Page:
Examining potential predictors of attention training outcomes in children with intellectual and developmental disorders

Hannah E. Kirk, Adi Raber, Sally Richmond, Kim M. Cornish

Research output: Contribution to journalArticleResearchpeer-review

Abstract

Background: Responses to digital cognitive training interventions vary greatly among children with intellectual and developmental disorders (IDD). Investigating possible predictors of improvements following training is vital in ascertaining which individuals benefit from these interventions. Methods: Seventy-three children (4–11 years) with IDD completed attention training or a placebo program for 5 weeks. The effects of autistic symptomatology, adaptive functioning and pre-intervention attention abilities on improvements in attention (selective and sustained) post-intervention were examined. Results: Autistic symptomatology did not predict any training improvement. However, lower adaptive functioning predicted greater gains in selective attention post-intervention in children who received training compared to placebo. Further, better pre-intervention selective attention performance was associated with greater improvements in selective attention post-intervention. Conclusions: Although these findings are exploratory, attention training may be beneficial for children with IDD with lower adaptive functioning and higher pre-intervention attention abilities.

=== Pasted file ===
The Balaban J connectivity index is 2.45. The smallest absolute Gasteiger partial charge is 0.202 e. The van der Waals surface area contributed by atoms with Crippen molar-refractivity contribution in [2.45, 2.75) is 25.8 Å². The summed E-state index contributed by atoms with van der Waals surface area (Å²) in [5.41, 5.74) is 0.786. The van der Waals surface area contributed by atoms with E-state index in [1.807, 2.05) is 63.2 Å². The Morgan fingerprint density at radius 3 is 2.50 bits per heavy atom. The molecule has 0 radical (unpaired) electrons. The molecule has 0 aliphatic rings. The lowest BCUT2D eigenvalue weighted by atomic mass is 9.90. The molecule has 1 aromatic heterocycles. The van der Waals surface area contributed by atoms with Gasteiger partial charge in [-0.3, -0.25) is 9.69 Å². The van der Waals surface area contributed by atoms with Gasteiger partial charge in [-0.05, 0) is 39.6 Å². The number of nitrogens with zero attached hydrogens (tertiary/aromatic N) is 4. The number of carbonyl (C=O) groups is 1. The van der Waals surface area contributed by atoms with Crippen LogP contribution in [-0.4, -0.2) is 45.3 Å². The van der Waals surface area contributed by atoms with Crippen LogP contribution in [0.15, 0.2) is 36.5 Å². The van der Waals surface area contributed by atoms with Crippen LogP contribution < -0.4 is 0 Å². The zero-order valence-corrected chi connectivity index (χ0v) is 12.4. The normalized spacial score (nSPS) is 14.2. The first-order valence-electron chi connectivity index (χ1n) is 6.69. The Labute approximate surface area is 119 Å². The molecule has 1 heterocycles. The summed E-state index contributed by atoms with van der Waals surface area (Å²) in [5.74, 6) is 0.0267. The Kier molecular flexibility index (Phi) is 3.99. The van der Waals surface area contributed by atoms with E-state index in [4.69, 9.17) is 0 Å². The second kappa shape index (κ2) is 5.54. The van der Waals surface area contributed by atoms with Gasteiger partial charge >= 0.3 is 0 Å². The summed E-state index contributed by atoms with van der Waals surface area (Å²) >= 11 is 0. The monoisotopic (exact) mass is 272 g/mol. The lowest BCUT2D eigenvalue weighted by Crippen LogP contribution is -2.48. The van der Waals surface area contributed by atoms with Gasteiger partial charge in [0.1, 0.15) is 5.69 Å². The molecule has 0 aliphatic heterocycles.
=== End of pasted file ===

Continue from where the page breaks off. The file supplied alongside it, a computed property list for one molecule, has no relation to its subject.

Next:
Original languageEnglish
Number of pages7
JournalJournal of Intellectual and Developmental Disability
DOIs
Publication statusAccepted/In press - 23 Dec 2020

Keywords

  • adaptive functioning
  • attention
  • Cognitive training
  • individual differences
  • intellectual disability
  • intervention

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